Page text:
The outbreak of violence caused by the Arab rebellion that lasted from 1936 to 1939 and the failure of various attempts at partition such as the Peel Commission as well as “White Paper” caused a shift in the policy of the Zionist movement away from compromise with local Arabs in the Palestine towards cooperation with Arab leaders outside of Palestine as the only possible path towards generating positive results for the Zionist endeavor21. Abdullah became the prime figure of possible cooperation regarding the situation in Palestine for the Zionist movement due to the already existing economic and diplomatic relationship between the two. Furthermore, the leadership of the Yishuv saw the benefit from the occupation of Arab lands in Mandate Palestine by Abdullah’s Legion as it would give them a friendly and reliable neighbor while simultaneously disrupting the focus of Palestinian nationalists by giving them a new force to contend with in the form of Transjordan. Confirmation of this stance can be seen from a meeting between King Abdullah and Golda Meir a few days prior to the declaration of the Israeli state when Meir stated that Israel would prefer that the Arab lands of Palestine be occupied by Abdullah as opposed to them emerging as a sovereign state22. So it was on this semblance of an agreement that Israel and Transjordan marched toward the 1948 Arab-Israel war with each hoping to achieve their respective objectives through mutual assistance and cooperation.

The 1948 Arab-Israel war saw the culmination of almost three decades of cooperation between the Yishuv’s leadership and the Kingdom of Transjordan. Economic cooperation, the convergence of political objectives and mutual fear of a Palestinian state had all worked towards creating one of the most consistent and stable relationships in the Middle East. The war however was not just an arena where old agreements between the Zionist movement and Abdullah but a time period where Transjordan attempted to achieve it objectives to the fullest extent possible. One such incident was the Abdullah’s reaction to the incident of Deir Yassin where the Arab League accepted a message from him stating that he would only move to protect Palestinians if the other Arab states accepted that his forces would occupy Palestine23. Through this initiative Abdullah was able to gain Arab support for his endeavor to occupy Arab Palestine and achieve the agreement that was already reached with Israel prior to the conflict.

Abdullah also had all armed Palestinian groups within the territory of the Arab Legion disbanded or brought under his control. Abdullah’s objective of expansion was not limited to actions that complemented Israeli interests, as there was a point of friction between the two parties. That point of conflict or more appropriately the point where an agreement could not be reached was Jerusalem and the surrounding area which both parties did not discuss as to not hamper cooperation on other aspects of their relationship. However, when the war did take place Abdullah’s interest of both expanding his state and legitimizing it in the Arab world drove him toward Jerusalem. It was this unique circumstance where taking Jerusalem would not go against agreements reached with Israel prior to the war as well as the immense prestige that it would offer the Transjordanian state, which caused it to become the only point in the 1948 war where the Arab Legion directly and deliberately engaged Israeli forces24. Nevertheless, the mutual needs of Israel and Transjordan for each other overshadowed the conflict taking place in Jerusalem between their forces.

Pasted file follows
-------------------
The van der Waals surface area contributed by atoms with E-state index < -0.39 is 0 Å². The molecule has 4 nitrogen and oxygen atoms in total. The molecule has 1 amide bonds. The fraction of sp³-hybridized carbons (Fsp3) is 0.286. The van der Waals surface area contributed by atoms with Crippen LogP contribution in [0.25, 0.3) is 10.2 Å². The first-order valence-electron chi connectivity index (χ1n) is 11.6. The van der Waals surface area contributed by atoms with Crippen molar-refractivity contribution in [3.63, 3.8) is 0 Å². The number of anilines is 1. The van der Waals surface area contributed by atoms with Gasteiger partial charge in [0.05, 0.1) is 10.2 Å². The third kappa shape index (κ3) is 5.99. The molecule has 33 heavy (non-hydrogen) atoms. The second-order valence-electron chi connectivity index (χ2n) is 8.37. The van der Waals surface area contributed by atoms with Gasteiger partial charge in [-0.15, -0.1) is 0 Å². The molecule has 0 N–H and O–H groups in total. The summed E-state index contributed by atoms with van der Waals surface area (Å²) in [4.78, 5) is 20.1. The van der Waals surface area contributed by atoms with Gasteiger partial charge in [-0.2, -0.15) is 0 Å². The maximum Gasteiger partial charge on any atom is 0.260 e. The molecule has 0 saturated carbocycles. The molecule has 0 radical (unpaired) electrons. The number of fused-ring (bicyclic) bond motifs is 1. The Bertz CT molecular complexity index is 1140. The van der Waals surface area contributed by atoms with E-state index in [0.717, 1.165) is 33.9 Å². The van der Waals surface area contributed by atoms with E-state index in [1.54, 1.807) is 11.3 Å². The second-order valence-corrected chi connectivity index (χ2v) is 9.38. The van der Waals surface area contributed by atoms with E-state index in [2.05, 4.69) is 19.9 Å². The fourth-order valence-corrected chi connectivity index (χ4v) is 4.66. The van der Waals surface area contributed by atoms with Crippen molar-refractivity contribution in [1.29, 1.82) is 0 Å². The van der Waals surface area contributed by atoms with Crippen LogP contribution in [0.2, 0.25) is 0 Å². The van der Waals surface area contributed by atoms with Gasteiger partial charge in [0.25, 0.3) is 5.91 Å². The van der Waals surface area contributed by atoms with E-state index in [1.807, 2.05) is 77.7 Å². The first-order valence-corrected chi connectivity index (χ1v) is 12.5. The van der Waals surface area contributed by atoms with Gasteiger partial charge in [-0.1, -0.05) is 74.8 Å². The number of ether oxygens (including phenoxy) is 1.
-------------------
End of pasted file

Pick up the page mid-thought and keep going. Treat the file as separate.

Israel still needed Transjordan as it represented the only Arab state in the region that was willing to provide it with a neutral relationship if not support. Transjordan also needed Israel as Abdullah perceived that possible expansion such as the Greater Syria plan would be easier to achieve with a friendly Israeli state due to the increased hostility from Syria, Egypt, Saudi Arabia and certain elements in Iraq and Lebanon. His attempt at ensuring this friendly relationship lasted can be seen from the conduct of the Arab Legion during the war where it did not attempt to attack or occupy any land allotted to the Jews according to the United Nations partition plan as was agreed upon by Abdullah and the Yishuv prior to the war25. The Arab Legion also did not attempt to cut Israel in half by moving toward the Mediterranean Sea, and when soldiers were questioned regarding their lack of action the response that they “had no orders” became a hallmark of Transjordan’s stance during the 1948 war. Transjordan also used the war and it relationship with Israel as an opportunity to eliminate the military capabilities of the other Arab states. This stance is perhaps best put by Glubb Pasha when he wrote to a British officer stating that “if the Jews are going to have a private war with the Egyptians and the Gaza government, we do not want to get involved. The gyppies and the Gaza government are almost as hostile to us as the Jews!”26, while his statements regarding hostility between his own forces and the Jews is essentially hyperbolic, the actions of Transjordan during the war clearly displays that Transjordan was hostile not only to Egypt but a number of the other Arab states as well. Following the first ceasefire the Legion sat calmly by as Israel picked off each of the Arab states one by one27 causing it to be the only Arab state to end the war without suffering major losses as well as the only state to make substantial territorial gains.